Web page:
Loan repayments (11 - 20 of 66 items)
Federal Student Loan Repayment Program: OPM Could Build on Its Efforts to Help Agencies Administer the Program and Measure Results
GAO-05-762: Published: Jul 22, 2005. Publicly Released: Jul 22, 2005.
As federal workers retire in greater numbers, agencies will need to recruit and retain a new wave of talented individuals. Agencies need to determine if the federal student loan repayment (SLR) program is one of the best ways to make maximum use of available funds to attract and keep this key talent. GAO was asked to identify (1) why agencies use or are not using the program; (2) how agencies are...
Student Consolidation Loans: Further Analysis Could Lead to Enhanced Default Assumptions for Budgetary Cost Estimates
GAO-04-843: Published: Aug 20, 2004. Publicly Released: Aug 20, 2004.
The number of borrowers consolidating their federal student loans has increased substantially in recent years, with the total amount of loans being consolidated rising from $13 billion in fiscal year 1999 to over $41 billion in fiscal year 2003. This increase in consolidation loan volume and recent interest rate trends have increased the overall estimated long-term cost to the federal government o...
Student Loan Programs: As Federal Costs of Loan Consolidation Rise, Other Options Should Be Examined
GAO-04-101: Published: Oct 31, 2003. Publicly Released: Dec 1, 2003.
The federal government makes consolidation loans available to help borrowers manage their student loan debt. By combining loans into one and extending the repayment period, a consolidation loan reduces monthly repayments, which may lower default risk and, thereby, reduce federal costs of loan defaults. Consolidation loans also allow borrowers to lock in a fixed interest rate--an option not availab...
Direct Student Loans: Additional Steps Would Increase Borrowers' Awareness of Electronic Debiting and Reduce Federal Administrative Costs
GAO-02-350: Published: Mar 29, 2002. Publicly Released: Mar 29, 2002.
Since 1999, the Department of Education (Education) has offered a 0.25 percent interest rate reduction to borrowers who agree to an electronic debit (EDA) program. Borrowers pay a lower interest rate, while the federal government receives fewer late payments. Any revenue loss to the federal government from a reduced interest rate would be more than offset by a gain in revenue because some EDA borr...
Federal Student Loans: Flexible Agreements with Guaranty Agencies Warrant Careful Evaluation
GAO-02-254: Published: Jan 31, 2002. Publicly Released: Jan 31, 2002.
The relationship between the Department of Education and state-designated guaranty agencies that run the largest federal student loan program is changing in order to achieve program and cost efficiencies and improve delivery of student financial aid. These state or private not-for-profit agencies guarantee payment if students fail to repay loans obtained through the Federal Family Education Loan p...
Alternative Market Mechanisms for the Student Loan Program
GAO-02-84SP: Published: Dec 18, 2001. Publicly Released: Dec 18, 2001.
This report reflects the results of a collaborative effort between GAO and representatives of the Secretary of Education. As required by the Higher Education Amendments of 1998, GAO formed a study group to identify and evaluate a means of establishing a market mechanism for the delivery of student loans. This study group consisted of representatives of the Department of the Treasury, Office of Man...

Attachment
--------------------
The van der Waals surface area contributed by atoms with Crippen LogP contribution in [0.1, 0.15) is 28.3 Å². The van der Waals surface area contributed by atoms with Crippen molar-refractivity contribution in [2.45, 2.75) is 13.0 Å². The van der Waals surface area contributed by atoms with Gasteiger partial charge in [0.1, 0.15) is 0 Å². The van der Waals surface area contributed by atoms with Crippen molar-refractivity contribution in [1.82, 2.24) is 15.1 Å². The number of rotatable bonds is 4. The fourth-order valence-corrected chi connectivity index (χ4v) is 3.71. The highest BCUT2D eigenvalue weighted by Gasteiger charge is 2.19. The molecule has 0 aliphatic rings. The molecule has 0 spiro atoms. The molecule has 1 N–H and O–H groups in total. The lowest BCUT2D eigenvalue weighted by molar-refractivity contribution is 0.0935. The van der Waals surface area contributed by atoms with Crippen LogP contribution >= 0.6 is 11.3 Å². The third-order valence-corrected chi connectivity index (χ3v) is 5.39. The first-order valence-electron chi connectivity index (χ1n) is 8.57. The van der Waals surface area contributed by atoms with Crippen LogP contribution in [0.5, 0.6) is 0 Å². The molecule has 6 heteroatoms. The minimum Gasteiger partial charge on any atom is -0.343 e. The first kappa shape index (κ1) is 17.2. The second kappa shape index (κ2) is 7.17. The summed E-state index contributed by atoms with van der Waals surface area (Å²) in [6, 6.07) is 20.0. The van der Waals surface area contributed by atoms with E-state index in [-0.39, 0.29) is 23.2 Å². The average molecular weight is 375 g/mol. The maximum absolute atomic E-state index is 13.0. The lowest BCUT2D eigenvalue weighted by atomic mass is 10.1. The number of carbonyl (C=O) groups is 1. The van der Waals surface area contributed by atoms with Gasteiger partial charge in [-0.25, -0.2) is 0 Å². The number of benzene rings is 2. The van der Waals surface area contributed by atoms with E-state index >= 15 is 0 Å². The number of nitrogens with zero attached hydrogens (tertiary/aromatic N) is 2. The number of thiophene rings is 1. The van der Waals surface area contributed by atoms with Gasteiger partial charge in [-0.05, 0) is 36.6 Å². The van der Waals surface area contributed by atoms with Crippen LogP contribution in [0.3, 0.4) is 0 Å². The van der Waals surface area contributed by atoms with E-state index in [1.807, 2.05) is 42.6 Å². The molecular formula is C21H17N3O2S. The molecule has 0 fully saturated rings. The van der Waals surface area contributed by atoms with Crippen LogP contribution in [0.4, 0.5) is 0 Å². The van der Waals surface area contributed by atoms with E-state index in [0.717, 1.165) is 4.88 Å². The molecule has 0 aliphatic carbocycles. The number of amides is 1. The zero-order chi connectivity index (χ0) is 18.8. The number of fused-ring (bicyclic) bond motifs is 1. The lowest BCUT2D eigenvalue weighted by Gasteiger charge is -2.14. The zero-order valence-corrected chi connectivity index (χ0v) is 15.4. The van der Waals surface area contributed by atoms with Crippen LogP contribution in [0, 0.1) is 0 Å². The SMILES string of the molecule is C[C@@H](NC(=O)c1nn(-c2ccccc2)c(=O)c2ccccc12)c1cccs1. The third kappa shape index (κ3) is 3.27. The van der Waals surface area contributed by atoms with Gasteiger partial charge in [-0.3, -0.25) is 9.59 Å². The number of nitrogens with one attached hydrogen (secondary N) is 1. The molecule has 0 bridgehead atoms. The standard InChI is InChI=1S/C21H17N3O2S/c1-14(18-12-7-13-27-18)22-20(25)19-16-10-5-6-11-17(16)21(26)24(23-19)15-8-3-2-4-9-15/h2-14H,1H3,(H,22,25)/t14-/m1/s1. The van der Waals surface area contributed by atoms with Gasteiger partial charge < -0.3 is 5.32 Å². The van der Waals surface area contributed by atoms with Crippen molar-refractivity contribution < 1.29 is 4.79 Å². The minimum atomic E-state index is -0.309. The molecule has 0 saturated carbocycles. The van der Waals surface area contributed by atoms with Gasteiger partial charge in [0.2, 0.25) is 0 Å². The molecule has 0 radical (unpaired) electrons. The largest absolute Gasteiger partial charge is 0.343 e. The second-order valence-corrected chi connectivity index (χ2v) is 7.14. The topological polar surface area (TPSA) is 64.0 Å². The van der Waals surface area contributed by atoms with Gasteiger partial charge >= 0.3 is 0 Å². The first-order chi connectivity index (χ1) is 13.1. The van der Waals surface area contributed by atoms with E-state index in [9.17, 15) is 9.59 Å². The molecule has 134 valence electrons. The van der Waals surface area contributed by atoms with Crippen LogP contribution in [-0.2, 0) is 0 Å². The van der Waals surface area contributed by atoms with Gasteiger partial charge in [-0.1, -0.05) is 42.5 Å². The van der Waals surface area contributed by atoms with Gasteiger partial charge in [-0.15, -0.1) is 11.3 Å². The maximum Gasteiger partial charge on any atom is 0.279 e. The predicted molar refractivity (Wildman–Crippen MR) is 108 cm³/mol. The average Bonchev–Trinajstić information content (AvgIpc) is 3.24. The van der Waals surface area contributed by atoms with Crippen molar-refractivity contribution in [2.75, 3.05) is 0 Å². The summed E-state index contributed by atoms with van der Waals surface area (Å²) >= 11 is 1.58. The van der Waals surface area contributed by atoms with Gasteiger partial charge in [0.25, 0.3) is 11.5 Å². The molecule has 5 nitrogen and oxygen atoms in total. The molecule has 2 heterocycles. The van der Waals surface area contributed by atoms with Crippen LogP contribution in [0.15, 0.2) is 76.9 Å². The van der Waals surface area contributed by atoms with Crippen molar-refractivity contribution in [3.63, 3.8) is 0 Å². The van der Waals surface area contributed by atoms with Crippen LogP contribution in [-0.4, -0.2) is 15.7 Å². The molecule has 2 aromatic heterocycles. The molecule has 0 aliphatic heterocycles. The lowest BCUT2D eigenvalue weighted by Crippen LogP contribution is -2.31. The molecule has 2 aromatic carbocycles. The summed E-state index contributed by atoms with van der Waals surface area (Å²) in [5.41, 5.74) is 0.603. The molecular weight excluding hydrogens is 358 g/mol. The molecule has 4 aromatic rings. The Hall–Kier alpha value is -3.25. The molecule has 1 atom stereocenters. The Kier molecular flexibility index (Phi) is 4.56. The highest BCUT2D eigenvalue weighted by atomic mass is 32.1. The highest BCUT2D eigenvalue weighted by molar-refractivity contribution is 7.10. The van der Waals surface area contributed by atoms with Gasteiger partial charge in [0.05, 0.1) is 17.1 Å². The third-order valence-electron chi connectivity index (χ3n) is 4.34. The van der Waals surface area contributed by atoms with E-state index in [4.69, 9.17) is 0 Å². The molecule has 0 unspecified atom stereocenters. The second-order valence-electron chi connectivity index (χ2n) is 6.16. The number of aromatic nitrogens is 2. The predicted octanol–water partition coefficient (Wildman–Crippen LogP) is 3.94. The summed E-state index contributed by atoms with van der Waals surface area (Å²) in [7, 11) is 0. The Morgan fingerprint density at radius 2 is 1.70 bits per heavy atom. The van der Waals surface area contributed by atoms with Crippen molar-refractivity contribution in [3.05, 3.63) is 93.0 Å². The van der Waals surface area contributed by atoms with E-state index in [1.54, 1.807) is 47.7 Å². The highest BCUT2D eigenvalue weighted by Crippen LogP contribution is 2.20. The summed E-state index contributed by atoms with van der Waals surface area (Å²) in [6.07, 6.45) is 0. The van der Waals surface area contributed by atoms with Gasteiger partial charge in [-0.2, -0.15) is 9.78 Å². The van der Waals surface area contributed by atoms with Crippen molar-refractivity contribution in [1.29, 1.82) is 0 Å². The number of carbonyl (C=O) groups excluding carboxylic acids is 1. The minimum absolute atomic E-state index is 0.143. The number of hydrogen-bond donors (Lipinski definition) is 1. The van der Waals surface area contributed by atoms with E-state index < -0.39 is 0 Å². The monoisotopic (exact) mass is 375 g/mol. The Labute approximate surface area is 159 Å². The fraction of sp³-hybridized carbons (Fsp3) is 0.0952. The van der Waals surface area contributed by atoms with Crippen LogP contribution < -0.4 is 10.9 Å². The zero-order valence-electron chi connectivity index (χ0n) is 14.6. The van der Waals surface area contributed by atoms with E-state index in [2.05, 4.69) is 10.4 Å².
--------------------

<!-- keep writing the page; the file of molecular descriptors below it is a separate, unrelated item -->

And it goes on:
Department of Education: Key Aspects of the Federal Direct Loan Program's Cost Estimates
GAO-01-197: Published: Jan 12, 2001. Publicly Released: Jan 12, 2001.
The Department of Education runs two major federal student loan programs, the William D. Ford Federal Direct Loan Program (FDLP) and the Federal Family Education Loan Program (FFELP). Under FDLP, students or their parents borrow money directly from the federal government through the schools the students attend. Under FFELP, money is borrowed from private lenders, and the federal government guarant...
Student Loans: Direct Loan Default Rates
GAO-01-68: Published: Oct 17, 2000. Publicly Released: Nov 16, 2000.
This report focuses on the default rate for student loans. Two major federal student loan programs, the Federal Direct Loan Program (FDLP) and the Federal Family Education Loan Program (FFELP), together provided student borrowers with about 9 million loans totaling about $42.9 billion in fiscal year 1999. The most recent student loan default rate statistics for schools showed that, overall, the di...
Higher Education: Trustee Arrangements Serve Useful Purpose in Student Loan Market
HEHS-00-170: Published: Sep 25, 2000. Publicly Released: Sep 25, 2000.
Pursuant to a congressional request, GAO provided information on student loan trustee arrangements, focusing on the: (1) number and cost of trustee arrangements and their shared characteristics; (2) benefits and protections afforded the federal government through use of trustee arrangements; and (3) effect of trustee arrangements on market participation and the availability of student loans.GAO no...
Student Loans: Default Rates Need To Be Computed More Appropriately
HEHS-99-135: Published: Jul 28, 1999. Publicly Released: Aug 27, 1999.
Pursuant to a congressional request, GAO reviewed the Department of Education's method of calculating a school's student loan default rate, focusing on: (1) whether there has been an increase in the number of borrowers who entered repayment but subsequently received deferments or forbearances; (2) what effect would excluding borrowers whose loans were in deferment or forbearance have on the most r...